Thursday, December 20, 2007

A cold wind doth blow in December.... 

Been a rough month, maybe not so much for me as for the world around or at least nearby me. Well, ok, so I'm pretty ragged around the edges too. But I've had plenty to ponder the past few weeks....

First, there was the shooting at the mall in Omaha. Big news here because people from Sioux Falls were there shopping that day. And it's not like people in Nebraska are typically accustomed to dodging bullets.

Then soon after, an unstable dude opens fire at a ministry and then later at a church in Colorado. Big news here because the security guard who took the shooter down and convinced him to turn the gun on himself was from South Dakota. Since churches generally welcome saint and sinner alike, for some reason, that was less surprising to me, but no less horrific.

While I was in Rochester doing the Mayo Clinic thing, one of the members of my aquacise class died quite suddenly. He was in the hospital for a kidney stone, had successfully passed it and was looking forward to going home in the morning. Then, without warning, his heart stopped.

And the father of one of my best friends from college died last week. He'd had strokes going back the last 12 years, but recovered better than expected in the past, and when he had a new stroke this year, it was hoped he'd do so again. But this time, he stopped eating, and perhaps he was ready to go home where he'd be whole again.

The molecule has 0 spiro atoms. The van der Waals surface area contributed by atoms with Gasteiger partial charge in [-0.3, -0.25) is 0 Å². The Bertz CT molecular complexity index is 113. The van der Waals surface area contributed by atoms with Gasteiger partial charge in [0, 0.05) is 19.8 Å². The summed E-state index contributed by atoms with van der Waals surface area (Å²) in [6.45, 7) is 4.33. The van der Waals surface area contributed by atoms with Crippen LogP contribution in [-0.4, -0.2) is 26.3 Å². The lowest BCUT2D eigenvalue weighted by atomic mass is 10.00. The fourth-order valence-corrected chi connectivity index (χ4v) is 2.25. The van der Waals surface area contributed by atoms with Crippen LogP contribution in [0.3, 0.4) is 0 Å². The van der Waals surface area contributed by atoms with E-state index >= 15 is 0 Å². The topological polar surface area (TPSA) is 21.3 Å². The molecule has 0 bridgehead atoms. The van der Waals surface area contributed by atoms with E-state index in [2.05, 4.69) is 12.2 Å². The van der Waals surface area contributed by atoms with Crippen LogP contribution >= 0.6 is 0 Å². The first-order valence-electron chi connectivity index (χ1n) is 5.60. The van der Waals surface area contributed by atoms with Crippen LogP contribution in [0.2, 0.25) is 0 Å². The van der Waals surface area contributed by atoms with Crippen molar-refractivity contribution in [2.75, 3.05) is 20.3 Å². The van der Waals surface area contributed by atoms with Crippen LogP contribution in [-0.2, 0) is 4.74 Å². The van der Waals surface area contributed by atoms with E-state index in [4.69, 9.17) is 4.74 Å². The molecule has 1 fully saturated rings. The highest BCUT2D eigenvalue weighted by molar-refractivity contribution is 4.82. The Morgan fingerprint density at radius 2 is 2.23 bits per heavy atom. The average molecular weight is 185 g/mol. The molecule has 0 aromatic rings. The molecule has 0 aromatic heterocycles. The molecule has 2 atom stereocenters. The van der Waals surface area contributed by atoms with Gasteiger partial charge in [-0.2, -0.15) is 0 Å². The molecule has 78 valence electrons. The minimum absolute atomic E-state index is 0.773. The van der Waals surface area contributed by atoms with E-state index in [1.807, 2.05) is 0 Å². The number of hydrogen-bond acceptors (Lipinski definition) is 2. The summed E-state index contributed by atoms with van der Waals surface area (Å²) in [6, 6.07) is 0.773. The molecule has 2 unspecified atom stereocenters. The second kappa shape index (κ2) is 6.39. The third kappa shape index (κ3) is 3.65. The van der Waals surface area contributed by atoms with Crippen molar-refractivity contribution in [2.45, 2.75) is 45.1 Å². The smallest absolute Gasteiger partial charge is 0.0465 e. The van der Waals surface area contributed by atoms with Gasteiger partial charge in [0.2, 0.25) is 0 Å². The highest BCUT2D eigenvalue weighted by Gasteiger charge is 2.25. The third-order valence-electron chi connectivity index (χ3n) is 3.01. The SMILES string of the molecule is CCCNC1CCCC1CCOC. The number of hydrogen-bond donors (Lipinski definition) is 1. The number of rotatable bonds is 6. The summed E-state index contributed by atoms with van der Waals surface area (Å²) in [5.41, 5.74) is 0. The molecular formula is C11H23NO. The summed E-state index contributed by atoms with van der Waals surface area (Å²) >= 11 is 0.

I was talking with Dan about whether there is really more death going on in December or whether we are just more aware of it. I think it's probably the latter. This is the time of year we think of spending time with family, the miracle of birth, and death just seems so jarring in that context.

And while my pain is quite minimal in comparison with the families of those I mentioned above, I too am having some less than jolly moments. I am 600 miles away from the nearest blood relative, and I don't foresee me being able to spend a holiday with any of them anytime soon. Other than the ornaments on my tree that my mom made (she died in 1997), the family traditions I so treasured are all pretty much gone or unattainable, and I don't have the energy to start any new ones.

Don't get me wrong: my in-laws have bent over backward to make me feel welcome and probably treat me much better than I deserve since I am not a particularly cuddly person and have not been able to recriprocate as I would like. But Sioux Falls can't take the place of Denver, and my in-laws can't take the place of my mom or the rest of my original family. And so while I am adjusting to my new reality, I need to grieve just a bit.

The situation would be a lot less sad to me if I were physically capable of fully participating in the usual holiday activity. I know, I am ill, and I must cut back my expectations and simplify as much as possible, so that I have a chance of being able to enjoy the important stuff. But I have simplified and simplified, to the point that I no longer shop, no longer go to plays and ballets and cool seasonal stuff, no longer do the party thing, no longer make special food, no longer decorate the whole house, no longer drive to other cities to see people.